From a vantage point high above the vast, windswept plains of eastern Montana the search begins with the sun's first slanting rays as two hunters look for pronghorn antelope through binoculars and rifle scope. Once a herd is spotted, the hunters will try a decoying stalk (below), using their pickup truck to distract the game while one of the riflemen crawls into position for a long, standing shot. Although antelope appeared to be heading for extinction by the turn of the century, their survival has now been virtually guaranteed by the efforts of aroused conservationists and the wise management of game technicians. The antelope population of the U.S. is now close to 400,000, and this fall's kill—some 80,000 hunters will come home from the prairie with an antelope—represents a well-controlled and desirable harvest. On these and the following pages Artist Bill Shields portrays some of the more unforgettable moments of a Montana hunt. For more on this unique and striking animal—where he is hunted and how—see page 52.
ACHES, PAINS AND PRIZES
From the Continental Divide to the Dakotas, the antelope country of eastern Montana—thousands of square miles of rolling plains covered with short grass and sagebrush, out of which spring sharp ridges, high rimrock benches and tumbled badlands—has been variously described as lonely, monotonous and forbidding. For most of the year these descriptions are precise enough. The bitter winters often bring temperatures of 40° below zero, and summer droughts bake the prairie until it wrinkles and cracks like a dried prune. The annual rainfall seldom reaches 10 inches, yet a heavy shower can fill the dry creeks and arroyos and turn the prairie to mud. But in October—the antelope season—the weather is at its most bearable, and a hunter exulting over his first pronghorn antelope might even look fondly on this remote and rugged part of the West.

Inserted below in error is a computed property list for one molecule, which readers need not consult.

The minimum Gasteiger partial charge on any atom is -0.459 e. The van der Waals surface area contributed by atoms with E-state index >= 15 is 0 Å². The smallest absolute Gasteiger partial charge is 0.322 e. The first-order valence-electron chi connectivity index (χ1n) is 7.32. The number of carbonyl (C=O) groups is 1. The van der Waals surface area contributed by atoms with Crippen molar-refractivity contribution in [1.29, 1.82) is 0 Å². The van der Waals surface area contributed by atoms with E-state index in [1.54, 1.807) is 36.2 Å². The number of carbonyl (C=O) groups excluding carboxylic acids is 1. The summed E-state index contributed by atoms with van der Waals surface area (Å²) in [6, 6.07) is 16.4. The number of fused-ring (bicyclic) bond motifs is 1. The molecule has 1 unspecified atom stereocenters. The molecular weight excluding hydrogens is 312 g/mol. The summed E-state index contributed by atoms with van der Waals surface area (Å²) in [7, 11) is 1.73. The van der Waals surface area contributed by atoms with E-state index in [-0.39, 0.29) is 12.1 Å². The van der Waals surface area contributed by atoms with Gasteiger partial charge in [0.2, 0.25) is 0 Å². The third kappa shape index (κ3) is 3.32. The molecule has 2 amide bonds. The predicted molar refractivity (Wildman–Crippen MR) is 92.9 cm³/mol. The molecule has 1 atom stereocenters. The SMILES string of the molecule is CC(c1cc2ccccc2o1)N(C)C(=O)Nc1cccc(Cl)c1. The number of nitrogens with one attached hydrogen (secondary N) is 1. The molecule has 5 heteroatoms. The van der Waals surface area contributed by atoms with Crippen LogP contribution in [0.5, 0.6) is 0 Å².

It doesn't take a hunter very long to figure out that the prairie is not as flat as it appears. Stretched out and low to the ground, antelope can gallop along at close to 60 mph, and a herd of 40, their white rump hairs erect and shining like heliographs in the sun, can vanish over a rise that is barely visible through binoculars. Usually they will pop up again a mile or so away and browse restlessly, keeping the hunter in sight but out of rifle range. Shooting such a perceptive animal is not simply a matter of patience or skill. The hunter makes exhausting stalks on nervous herds by running crouched over through cottonwood-choked gullies and dry washes that score the prairie. His lips crack from the wind, and the dust he inhales clogs his sinuses and leaves his mouth as dry as the land. His belly and bottom are jabbed raw by prickly-pear cactus spines and sharp rocks. His joints ache from jolting over the prairie in a pickup truck. He comes on prairie rattlers lying torpid in the hot, midday sun and lives to tell the tale—over and over.